Rick Edmonds, Poynter Institute - Hedge funds buy newspapers and destroy them

Rick Edmonds, Poynter Institute
Hedge funds buy newspapers and destroy them


Hard times can be great times for predators. Prey animals slow down when they’re underfed, making them easier feed for the beasts who eat them.

What’s true for gazelles and lions is true for businesses as well. While small and mid-sized wildcatters have been caught in a squeeze between creditors’ demands and falling prices for oil and gas, their operations are being bought up on the cheap by an oligarchy of deeper-pocketed energy companies better able to ride out the slump. Industry consolidation, it’s called.

Trends already in motion before the Coronavirus pandemic crushed much of the global economy have speeded up the consolidation of retail business. As health-oriented lockdowns have shattered face-to-face, brick-and-mortar commerce, an online market dominated by Amazon, Apple and a few other mega-brand names has only accelerated its growth. 

Economists can tell you why industry consolidation usually produces higher prices for lower quality goods. But they’re only talking about stuff – shoes and socks and oil wells.

When it comes to the sale of credible information, the news business, industry consolidation is in full swing and the damage being done to news professionals and news consumers is as dire and identifiable as it is predictable. To the lions of Gatehouse and its parent New Media Group, or Alden Global Capital, the people of the pressroom or the newsroom and the people who depend on them for information are mere springboks and antelopes, snacks to be bitten and chewed.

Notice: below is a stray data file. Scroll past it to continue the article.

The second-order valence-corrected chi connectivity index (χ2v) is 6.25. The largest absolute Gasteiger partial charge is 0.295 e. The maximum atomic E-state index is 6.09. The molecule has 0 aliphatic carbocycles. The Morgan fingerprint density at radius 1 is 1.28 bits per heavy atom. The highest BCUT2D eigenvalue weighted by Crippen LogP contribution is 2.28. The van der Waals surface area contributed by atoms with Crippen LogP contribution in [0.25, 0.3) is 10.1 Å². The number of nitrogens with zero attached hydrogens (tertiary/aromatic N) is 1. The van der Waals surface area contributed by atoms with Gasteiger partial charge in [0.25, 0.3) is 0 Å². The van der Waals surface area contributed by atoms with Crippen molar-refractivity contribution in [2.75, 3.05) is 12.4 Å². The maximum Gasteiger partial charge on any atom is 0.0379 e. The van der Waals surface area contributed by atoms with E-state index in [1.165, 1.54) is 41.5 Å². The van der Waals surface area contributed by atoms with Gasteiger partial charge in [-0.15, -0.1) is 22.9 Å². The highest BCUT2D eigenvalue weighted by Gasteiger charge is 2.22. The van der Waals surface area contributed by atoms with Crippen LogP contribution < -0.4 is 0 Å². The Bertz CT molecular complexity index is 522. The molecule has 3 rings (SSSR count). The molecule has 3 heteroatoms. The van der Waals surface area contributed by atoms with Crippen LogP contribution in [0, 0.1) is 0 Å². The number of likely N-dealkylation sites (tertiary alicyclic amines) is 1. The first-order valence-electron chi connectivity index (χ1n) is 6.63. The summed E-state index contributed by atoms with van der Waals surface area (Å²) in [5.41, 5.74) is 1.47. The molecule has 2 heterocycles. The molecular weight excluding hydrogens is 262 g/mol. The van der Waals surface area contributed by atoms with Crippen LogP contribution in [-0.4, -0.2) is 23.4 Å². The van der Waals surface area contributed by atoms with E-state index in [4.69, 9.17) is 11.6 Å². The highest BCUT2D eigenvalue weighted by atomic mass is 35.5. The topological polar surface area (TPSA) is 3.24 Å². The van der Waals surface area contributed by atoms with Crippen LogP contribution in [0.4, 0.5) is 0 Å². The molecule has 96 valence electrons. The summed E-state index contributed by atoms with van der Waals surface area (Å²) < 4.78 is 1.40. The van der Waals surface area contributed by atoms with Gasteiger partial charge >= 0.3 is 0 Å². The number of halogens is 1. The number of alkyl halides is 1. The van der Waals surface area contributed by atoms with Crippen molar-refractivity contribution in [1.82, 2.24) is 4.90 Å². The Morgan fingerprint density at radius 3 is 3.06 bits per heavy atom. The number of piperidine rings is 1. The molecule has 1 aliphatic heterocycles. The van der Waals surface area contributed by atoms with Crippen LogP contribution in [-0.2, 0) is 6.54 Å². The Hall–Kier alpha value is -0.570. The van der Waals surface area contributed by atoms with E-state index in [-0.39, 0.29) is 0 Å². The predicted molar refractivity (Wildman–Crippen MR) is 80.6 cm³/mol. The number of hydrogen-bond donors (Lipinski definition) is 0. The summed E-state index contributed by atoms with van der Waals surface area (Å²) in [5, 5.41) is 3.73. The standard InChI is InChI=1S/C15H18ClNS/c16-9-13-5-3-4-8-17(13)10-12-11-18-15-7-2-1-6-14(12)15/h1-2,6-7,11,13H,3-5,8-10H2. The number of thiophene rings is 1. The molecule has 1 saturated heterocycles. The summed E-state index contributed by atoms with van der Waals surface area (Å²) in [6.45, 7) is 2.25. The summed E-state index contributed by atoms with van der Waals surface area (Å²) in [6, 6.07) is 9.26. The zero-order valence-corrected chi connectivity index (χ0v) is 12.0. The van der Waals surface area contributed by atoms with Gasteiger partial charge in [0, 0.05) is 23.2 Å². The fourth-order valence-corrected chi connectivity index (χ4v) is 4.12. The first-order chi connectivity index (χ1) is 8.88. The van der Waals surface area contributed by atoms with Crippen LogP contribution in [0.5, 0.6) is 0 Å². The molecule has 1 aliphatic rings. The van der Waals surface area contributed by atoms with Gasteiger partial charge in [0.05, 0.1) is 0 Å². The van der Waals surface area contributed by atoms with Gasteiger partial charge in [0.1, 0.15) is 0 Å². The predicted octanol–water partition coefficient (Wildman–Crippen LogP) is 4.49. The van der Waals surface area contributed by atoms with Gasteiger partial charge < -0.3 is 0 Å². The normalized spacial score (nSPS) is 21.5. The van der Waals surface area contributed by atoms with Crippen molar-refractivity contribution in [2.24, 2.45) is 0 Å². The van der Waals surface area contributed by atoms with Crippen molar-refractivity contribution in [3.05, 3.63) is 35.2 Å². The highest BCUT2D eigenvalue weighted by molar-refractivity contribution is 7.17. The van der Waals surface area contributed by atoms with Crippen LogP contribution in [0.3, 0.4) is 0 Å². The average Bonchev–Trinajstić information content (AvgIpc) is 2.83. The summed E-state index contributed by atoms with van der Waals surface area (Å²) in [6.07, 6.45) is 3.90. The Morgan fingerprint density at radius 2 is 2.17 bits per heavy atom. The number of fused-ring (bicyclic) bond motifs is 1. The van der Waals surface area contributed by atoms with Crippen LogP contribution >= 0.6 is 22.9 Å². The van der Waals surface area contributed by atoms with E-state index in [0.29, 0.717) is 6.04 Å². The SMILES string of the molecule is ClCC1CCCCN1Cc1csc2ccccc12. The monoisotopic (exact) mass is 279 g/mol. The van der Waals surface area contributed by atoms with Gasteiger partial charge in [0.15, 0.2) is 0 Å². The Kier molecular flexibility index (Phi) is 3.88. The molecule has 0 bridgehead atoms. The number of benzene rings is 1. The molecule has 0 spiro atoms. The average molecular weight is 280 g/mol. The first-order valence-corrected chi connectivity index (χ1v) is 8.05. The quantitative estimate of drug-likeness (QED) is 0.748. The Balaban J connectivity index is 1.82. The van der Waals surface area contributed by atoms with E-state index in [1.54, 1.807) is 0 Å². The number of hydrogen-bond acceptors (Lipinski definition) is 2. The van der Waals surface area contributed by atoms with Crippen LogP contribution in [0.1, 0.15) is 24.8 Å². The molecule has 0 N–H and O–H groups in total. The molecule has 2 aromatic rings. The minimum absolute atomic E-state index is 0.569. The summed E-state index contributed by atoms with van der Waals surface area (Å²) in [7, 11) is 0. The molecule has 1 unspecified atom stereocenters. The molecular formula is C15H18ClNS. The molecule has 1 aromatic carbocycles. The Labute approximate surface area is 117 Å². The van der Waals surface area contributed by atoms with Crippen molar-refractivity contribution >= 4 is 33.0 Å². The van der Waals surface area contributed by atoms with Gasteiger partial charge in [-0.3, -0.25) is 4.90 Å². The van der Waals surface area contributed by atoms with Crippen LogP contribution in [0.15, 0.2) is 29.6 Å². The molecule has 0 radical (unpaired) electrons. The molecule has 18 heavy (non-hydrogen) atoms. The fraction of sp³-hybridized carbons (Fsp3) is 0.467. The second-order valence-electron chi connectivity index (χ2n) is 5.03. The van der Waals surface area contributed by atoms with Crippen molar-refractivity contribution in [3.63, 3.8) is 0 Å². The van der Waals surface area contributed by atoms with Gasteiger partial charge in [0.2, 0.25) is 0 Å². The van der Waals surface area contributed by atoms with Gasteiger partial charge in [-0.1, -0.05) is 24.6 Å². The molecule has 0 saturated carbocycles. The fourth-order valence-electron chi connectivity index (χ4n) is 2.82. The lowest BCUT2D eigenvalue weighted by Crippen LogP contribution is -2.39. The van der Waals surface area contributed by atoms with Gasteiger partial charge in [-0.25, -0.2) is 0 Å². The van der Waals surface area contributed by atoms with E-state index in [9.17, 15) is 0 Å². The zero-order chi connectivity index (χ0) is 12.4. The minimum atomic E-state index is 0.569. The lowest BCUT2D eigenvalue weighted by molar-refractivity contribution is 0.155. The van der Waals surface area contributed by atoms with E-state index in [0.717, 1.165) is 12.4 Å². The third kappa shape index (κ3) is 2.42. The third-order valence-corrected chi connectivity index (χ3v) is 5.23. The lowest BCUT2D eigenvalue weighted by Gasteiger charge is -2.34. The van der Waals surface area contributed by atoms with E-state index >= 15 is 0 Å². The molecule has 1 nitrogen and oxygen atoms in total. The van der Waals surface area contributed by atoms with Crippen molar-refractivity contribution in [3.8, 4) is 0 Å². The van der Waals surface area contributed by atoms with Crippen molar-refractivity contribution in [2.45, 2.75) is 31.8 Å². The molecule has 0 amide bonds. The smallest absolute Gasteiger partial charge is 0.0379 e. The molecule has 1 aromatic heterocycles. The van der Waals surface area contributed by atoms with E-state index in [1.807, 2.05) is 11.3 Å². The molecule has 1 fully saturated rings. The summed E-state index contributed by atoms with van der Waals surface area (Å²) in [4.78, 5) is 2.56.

Rick Edmonds is media business analyst for the Poynter Institute where he has done research and writing for the last fifteen years. His commentary on the industry appears regularly on Poynter Online. He also was co-author of the newspaper chapter of the Pew Research Center’s State of the News Media report 2004 through 2014. He is frequently quoted in articles on newspaper economic issues and new business models and has provided comment in the Washington Post, Boston Globe and on numerous NPR reports. At Poynter he has helped coordinate conferences on emerging non-profit news alternatives, the future of advertising and developing user-generated content.










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